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1m
comment Is the extended real line a metric space?
Ah yes... that's it!
1m
comment Four definitions for Borel algebra in $\mathbb{R}$?
Can you please make your question more clear. It seems that you are having trouble because you have seen four different definitions of a Borel algebra in $\mathbb{R}$? The appropriate way to ask a question then would be, "How are the following four definitions equivalent: [then list them]".
17m
comment Is the extended real line a metric space?
Also, it is possible to make the extended reals a metric space. You have to define a metric using an integral and the log function... but I can't remember the details off of the top of my head. In particular, the distance between $-\infty$ and $\infty$ is actually finite, so it defines a proper metric.
26m
reviewed Approve Likelihood at least 2 out of $n$ numbers are visible to each other in $\mathbb{Z}^n$
26m
reviewed Approve Rolle's theorem question
35m
comment Is the extended real line a metric space?
Extended real numbers are weird.... Because we allow $\infty$ to be in this number system it doesn't seem too strange that every sequence is bounded since after all $-\infty \le r \le \infty$ for every $r\in\overline{\mathbb{R}}$. So I would say that this sequence is bounded in this regard.... but ask your professor since this is kind of a technical question.
11h
comment Find $\overrightarrow{b}$ knowing $comp_{\overrightarrow{a}}\overrightarrow{b} = 5$ and $\overrightarrow{a}$
No. You are looking for $b$, correct? Well I gave it to you....Explicitly $\lambda = \frac{5}{|a|}$ and I said that $b=\lambda a$, therefore $b=\frac{5}{|a|} a = \frac{5}{|a|} (3,2,-1) = (\frac{5}{|a|}\cdot 3,\frac{5}{|a|}\cdot 2, \frac{5}{|a|} \cdot (-1)) = (\frac{15}{\sqrt{14}} , \frac{10}{\sqrt{14}}, \frac{-5}{\sqrt{14}})$.
11h
comment Find $\overrightarrow{b}$ knowing $comp_{\overrightarrow{a}}\overrightarrow{b} = 5$ and $\overrightarrow{a}$
If a vector $x$ is in $\mathbb{R}^3$ then we can label it with components $x=(x_1,x_2,x_3)$. The rule for scalar multiplication by a number $\lambda$ is, $\lambda x = \lambda(x_1,x_2,x_3) = (\lambda x_1,\lambda x_2,\lambda x_3)$. So think about how you can apply this to my solution... what's your $\lambda$ in this case?
12h
comment Pre-image of $f(x,y) = xy$
The possibilities for $1$ or $-1$ are pretty easy, right? When $y=\frac{1}{x}$ or $y=-\frac{1}{x}$.... so then after a moment's thought you will realize that the points that output values between $-1$ and $1$ will be forced to lie between the curves $y=\frac{1}{x}$ and $y=-\frac{1}{x}$ since these are bounds on the values.
12h
comment Find $\overrightarrow{b}$ knowing $comp_{\overrightarrow{a}}\overrightarrow{b} = 5$ and $\overrightarrow{a}$
Do you know how scalar multiplication works?
12h
comment Sequence of equations
I put a hat on it with a zero... hopefully you like it more now
12h
revised Sequence of equations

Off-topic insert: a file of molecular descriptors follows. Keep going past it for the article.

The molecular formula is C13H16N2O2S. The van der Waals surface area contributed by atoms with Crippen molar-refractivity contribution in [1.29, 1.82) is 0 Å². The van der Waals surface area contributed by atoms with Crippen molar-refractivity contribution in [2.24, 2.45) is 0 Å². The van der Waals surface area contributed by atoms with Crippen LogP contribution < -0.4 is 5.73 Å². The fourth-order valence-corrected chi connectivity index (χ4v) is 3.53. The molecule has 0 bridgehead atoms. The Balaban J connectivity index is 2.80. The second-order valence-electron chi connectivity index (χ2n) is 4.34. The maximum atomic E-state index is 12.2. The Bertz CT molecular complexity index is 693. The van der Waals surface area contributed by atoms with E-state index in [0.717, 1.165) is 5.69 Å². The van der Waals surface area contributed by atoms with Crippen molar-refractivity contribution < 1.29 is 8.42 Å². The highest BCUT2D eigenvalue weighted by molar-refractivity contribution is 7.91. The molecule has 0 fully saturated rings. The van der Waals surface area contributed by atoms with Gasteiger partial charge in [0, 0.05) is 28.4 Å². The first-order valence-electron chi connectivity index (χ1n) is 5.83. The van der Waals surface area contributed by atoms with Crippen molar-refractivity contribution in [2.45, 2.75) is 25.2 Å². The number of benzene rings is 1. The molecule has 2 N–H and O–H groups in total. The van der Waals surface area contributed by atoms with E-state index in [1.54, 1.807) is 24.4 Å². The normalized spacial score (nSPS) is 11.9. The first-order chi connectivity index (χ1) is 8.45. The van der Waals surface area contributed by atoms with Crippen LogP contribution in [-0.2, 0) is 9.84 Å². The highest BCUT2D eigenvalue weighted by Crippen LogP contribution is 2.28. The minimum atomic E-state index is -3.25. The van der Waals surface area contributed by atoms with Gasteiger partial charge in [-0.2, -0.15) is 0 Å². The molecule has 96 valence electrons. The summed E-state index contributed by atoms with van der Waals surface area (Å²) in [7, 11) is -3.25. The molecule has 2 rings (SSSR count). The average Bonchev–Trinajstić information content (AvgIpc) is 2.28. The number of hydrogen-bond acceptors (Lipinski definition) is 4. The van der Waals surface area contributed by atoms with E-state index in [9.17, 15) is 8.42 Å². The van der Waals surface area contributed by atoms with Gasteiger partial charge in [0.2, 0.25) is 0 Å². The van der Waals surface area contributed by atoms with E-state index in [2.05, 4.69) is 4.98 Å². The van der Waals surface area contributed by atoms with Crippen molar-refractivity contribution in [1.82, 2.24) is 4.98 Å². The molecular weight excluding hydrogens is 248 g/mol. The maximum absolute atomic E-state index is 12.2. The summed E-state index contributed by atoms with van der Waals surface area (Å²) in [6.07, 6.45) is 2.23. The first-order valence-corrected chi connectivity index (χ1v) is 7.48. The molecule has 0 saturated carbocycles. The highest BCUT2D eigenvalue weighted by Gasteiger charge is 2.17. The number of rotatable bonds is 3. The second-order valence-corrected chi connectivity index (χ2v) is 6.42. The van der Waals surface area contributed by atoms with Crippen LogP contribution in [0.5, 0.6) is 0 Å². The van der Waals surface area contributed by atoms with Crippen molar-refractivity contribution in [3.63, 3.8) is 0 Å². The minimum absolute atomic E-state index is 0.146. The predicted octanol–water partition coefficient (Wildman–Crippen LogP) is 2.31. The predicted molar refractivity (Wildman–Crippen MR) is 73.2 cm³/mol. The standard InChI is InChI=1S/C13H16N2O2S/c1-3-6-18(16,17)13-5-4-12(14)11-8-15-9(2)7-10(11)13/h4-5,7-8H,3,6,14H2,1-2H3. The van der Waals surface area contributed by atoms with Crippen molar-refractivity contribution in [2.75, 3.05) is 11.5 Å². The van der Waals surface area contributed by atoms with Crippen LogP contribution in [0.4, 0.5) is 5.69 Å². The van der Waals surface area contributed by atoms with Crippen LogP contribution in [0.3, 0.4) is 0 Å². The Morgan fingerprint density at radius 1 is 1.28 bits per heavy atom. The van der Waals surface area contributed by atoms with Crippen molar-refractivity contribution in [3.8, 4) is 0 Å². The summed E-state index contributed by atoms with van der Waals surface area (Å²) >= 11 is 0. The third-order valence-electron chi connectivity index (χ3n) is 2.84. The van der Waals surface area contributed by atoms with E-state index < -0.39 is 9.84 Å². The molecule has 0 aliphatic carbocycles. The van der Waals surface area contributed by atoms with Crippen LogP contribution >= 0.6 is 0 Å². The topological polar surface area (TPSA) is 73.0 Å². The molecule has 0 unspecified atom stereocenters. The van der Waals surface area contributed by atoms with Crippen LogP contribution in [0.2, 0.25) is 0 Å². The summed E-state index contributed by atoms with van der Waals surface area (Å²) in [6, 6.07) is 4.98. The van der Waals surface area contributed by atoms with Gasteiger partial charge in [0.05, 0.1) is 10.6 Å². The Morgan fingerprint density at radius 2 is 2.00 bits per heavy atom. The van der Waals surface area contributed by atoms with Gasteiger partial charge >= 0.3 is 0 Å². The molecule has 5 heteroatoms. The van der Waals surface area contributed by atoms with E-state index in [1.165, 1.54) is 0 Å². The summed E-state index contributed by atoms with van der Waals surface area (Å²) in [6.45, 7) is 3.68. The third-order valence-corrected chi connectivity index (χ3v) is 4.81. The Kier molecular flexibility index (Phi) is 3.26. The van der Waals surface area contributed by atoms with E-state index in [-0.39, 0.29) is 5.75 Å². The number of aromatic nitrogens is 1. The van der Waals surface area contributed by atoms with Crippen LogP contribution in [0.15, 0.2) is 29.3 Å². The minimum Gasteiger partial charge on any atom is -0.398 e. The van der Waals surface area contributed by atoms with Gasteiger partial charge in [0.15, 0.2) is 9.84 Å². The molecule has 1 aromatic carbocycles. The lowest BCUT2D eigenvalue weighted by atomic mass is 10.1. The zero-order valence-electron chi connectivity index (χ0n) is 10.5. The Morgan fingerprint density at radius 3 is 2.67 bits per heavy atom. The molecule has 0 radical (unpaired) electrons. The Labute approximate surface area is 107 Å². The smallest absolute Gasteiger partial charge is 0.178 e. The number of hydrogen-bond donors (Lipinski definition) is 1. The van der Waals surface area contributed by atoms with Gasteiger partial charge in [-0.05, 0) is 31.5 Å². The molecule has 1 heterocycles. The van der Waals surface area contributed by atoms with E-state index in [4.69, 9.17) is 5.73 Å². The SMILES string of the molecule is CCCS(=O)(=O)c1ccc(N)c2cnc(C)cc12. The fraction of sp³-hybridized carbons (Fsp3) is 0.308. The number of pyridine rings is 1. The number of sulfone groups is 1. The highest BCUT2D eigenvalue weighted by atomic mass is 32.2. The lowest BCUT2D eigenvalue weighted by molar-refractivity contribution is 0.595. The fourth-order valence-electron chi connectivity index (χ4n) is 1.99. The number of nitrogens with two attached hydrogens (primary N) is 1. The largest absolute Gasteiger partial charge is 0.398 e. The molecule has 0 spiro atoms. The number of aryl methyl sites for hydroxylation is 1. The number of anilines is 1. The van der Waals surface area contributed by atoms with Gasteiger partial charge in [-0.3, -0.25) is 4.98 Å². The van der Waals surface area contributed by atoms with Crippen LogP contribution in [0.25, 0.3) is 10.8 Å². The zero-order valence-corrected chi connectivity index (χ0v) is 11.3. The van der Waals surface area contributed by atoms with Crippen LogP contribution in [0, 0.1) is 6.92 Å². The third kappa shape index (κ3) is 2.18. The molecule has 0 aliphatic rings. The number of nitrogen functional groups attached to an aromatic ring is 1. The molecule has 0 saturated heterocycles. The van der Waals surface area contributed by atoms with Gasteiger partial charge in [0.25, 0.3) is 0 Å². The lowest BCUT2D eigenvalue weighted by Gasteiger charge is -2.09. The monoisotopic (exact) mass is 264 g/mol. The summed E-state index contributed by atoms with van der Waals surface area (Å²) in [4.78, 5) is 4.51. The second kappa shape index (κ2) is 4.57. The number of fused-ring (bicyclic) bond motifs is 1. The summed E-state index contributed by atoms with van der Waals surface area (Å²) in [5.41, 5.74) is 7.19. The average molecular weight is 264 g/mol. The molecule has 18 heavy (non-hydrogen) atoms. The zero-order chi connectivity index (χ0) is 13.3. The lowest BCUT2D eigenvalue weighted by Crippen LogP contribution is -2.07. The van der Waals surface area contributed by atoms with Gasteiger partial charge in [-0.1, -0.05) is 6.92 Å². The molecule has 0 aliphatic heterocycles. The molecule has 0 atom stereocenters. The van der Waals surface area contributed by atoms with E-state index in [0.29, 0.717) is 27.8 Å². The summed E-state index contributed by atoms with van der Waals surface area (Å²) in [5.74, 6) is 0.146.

added 7 characters in body
12h
comment Pre-image of $f(x,y) = xy$
Do you want a demonstration of why it continuous? Then Euler88's comment about nets (or sequences) shows it's continuous... therefore his "answer" shows that $f^{-1}(U)$ is open. Otherwise, consider my answer, and ask yourself why that set is open (this isn't difficult either)... just pick a point in the region I specified and clearly you can find an open ball around it that is contained in that region
12h
answered Pre-image of $f(x,y) = xy$
12h
comment Pre-image of $f(x,y) = xy$
If that's "exactly" what the question is asking.... ask it in your question above. It's becoming unclear what your actual question is
12h
comment Pre-image of $f(x,y) = xy$
They may not be allowed to use general results / definitions from topology....... Oh snap... it's tagged under topology
12h
comment Find $\overrightarrow{b}$ knowing $comp_{\overrightarrow{a}}\overrightarrow{b} = 5$ and $\overrightarrow{a}$
Even according to the question / solution you posted you see that there are many choices for your solution.
12h
answered Find $\overrightarrow{b}$ knowing $comp_{\overrightarrow{a}}\overrightarrow{b} = 5$ and $\overrightarrow{a}$
12h
comment Find $\overrightarrow{b}$ knowing $comp_{\overrightarrow{a}}\overrightarrow{b} = 5$ and $\overrightarrow{a}$
You need to read more carefully what the definition of $\text{com}_a(b)$ is.
1d
comment How many ways are there to solve a Rubiks cube?
Definitely smaller than this. Consider a layout of streets where you begin at one point and need get to a destination. If we restrict ourselves to a certain number of streets (say only downtown) then we know there are optimal solutions... and really bad solutions, but any solution that involves returning to the same intersection of streets is unacceptable because this is not "non-repeating", so this automatically forces us to exclude paths that will force us back to a previously visited position. Not sure if this is what the OP is asking or if this analogy holds for the R. Cube though...